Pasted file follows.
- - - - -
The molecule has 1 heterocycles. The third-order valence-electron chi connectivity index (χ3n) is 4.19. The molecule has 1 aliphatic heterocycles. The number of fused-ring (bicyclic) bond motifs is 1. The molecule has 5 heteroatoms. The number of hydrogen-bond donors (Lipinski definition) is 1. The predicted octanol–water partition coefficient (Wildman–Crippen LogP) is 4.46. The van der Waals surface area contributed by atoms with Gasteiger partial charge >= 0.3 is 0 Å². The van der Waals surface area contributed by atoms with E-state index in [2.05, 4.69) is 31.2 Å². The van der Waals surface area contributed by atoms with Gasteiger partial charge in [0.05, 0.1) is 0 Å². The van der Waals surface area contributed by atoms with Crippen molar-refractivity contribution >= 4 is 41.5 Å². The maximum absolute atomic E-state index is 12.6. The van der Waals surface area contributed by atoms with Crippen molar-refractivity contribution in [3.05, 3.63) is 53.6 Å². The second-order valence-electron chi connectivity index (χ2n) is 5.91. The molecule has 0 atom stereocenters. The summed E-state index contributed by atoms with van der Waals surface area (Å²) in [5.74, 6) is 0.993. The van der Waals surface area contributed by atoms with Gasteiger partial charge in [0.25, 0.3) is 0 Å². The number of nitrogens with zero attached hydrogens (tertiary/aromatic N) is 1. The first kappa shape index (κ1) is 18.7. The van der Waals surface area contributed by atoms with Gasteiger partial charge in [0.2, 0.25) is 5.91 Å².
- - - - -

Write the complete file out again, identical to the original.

The molecule has 1 heterocycles. The third-order valence-electron chi connectivity index (χ3n) is 4.19. The molecule has 1 aliphatic heterocycles. The number of fused-ring (bicyclic) bond motifs is 1. The molecule has 5 heteroatoms. The number of hydrogen-bond donors (Lipinski definition) is 1. The predicted octanol–water partition coefficient (Wildman–Crippen LogP) is 4.46. The van der Waals surface area contributed by atoms with Gasteiger partial charge >= 0.3 is 0 Å². The van der Waals surface area contributed by atoms with E-state index in [2.05, 4.69) is 31.2 Å². The van der Waals surface area contributed by atoms with Gasteiger partial charge in [0.05, 0.1) is 0 Å². The van der Waals surface area contributed by atoms with Crippen molar-refractivity contribution >= 4 is 41.5 Å². The maximum absolute atomic E-state index is 12.6. The van der Waals surface area contributed by atoms with Crippen molar-refractivity contribution in [3.05, 3.63) is 53.6 Å². The second-order valence-electron chi connectivity index (χ2n) is 5.91. The molecule has 0 atom stereocenters. The summed E-state index contributed by atoms with van der Waals surface area (Å²) in [5.74, 6) is 0.993. The van der Waals surface area contributed by atoms with Gasteiger partial charge in [0.25, 0.3) is 0 Å². The number of nitrogens with zero attached hydrogens (tertiary/aromatic N) is 1. The first kappa shape index (κ1) is 18.7. The van der Waals surface area contributed by atoms with Gasteiger partial charge in [0.2, 0.25) is 5.91 Å².